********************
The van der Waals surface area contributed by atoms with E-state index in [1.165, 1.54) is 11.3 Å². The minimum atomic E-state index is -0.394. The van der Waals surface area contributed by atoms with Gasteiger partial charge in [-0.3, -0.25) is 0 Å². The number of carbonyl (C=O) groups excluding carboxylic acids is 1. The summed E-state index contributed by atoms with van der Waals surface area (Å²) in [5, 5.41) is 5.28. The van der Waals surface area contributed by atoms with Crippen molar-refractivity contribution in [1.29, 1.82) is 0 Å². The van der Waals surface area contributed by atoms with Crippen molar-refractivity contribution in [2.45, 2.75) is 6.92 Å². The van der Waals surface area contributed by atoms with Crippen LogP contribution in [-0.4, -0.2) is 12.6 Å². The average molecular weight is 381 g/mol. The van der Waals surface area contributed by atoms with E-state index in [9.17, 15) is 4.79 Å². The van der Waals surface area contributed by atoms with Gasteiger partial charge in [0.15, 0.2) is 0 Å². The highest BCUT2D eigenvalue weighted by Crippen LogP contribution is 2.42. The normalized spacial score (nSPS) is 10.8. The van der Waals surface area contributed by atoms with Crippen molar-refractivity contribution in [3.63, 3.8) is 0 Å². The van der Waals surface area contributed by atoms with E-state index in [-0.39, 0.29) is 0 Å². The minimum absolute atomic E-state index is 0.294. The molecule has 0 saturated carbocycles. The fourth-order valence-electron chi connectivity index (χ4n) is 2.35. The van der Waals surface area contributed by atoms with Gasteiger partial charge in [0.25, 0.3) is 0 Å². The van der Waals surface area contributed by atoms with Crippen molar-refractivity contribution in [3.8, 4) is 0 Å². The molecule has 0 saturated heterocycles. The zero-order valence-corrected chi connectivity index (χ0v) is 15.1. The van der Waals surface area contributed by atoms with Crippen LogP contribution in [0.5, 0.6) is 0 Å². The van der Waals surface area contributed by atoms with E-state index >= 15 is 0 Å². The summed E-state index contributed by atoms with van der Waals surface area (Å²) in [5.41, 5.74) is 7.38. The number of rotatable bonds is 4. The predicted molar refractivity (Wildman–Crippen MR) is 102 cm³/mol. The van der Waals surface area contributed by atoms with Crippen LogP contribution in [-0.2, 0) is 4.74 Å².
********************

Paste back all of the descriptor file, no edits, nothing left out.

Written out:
The van der Waals surface area contributed by atoms with E-state index in [1.165, 1.54) is 11.3 Å². The minimum atomic E-state index is -0.394. The van der Waals surface area contributed by atoms with Gasteiger partial charge in [-0.3, -0.25) is 0 Å². The number of carbonyl (C=O) groups excluding carboxylic acids is 1. The summed E-state index contributed by atoms with van der Waals surface area (Å²) in [5, 5.41) is 5.28. The van der Waals surface area contributed by atoms with Crippen molar-refractivity contribution in [1.29, 1.82) is 0 Å². The van der Waals surface area contributed by atoms with Crippen molar-refractivity contribution in [2.45, 2.75) is 6.92 Å². The van der Waals surface area contributed by atoms with Crippen LogP contribution in [-0.4, -0.2) is 12.6 Å². The average molecular weight is 381 g/mol. The van der Waals surface area contributed by atoms with E-state index in [9.17, 15) is 4.79 Å². The van der Waals surface area contributed by atoms with Gasteiger partial charge in [0.15, 0.2) is 0 Å². The highest BCUT2D eigenvalue weighted by Crippen LogP contribution is 2.42. The normalized spacial score (nSPS) is 10.8. The van der Waals surface area contributed by atoms with Crippen molar-refractivity contribution in [3.63, 3.8) is 0 Å². The van der Waals surface area contributed by atoms with E-state index in [-0.39, 0.29) is 0 Å². The minimum absolute atomic E-state index is 0.294. The molecule has 0 saturated carbocycles. The fourth-order valence-electron chi connectivity index (χ4n) is 2.35. The van der Waals surface area contributed by atoms with Gasteiger partial charge in [0.25, 0.3) is 0 Å². The van der Waals surface area contributed by atoms with Crippen molar-refractivity contribution in [3.8, 4) is 0 Å². The molecule has 0 saturated heterocycles. The zero-order valence-corrected chi connectivity index (χ0v) is 15.1. The van der Waals surface area contributed by atoms with Crippen LogP contribution in [0.5, 0.6) is 0 Å². The van der Waals surface area contributed by atoms with E-state index >= 15 is 0 Å². The summed E-state index contributed by atoms with van der Waals surface area (Å²) in [5.41, 5.74) is 7.38. The number of rotatable bonds is 4. The predicted molar refractivity (Wildman–Crippen MR) is 102 cm³/mol. The van der Waals surface area contributed by atoms with Crippen LogP contribution in [-0.2, 0) is 4.74 Å².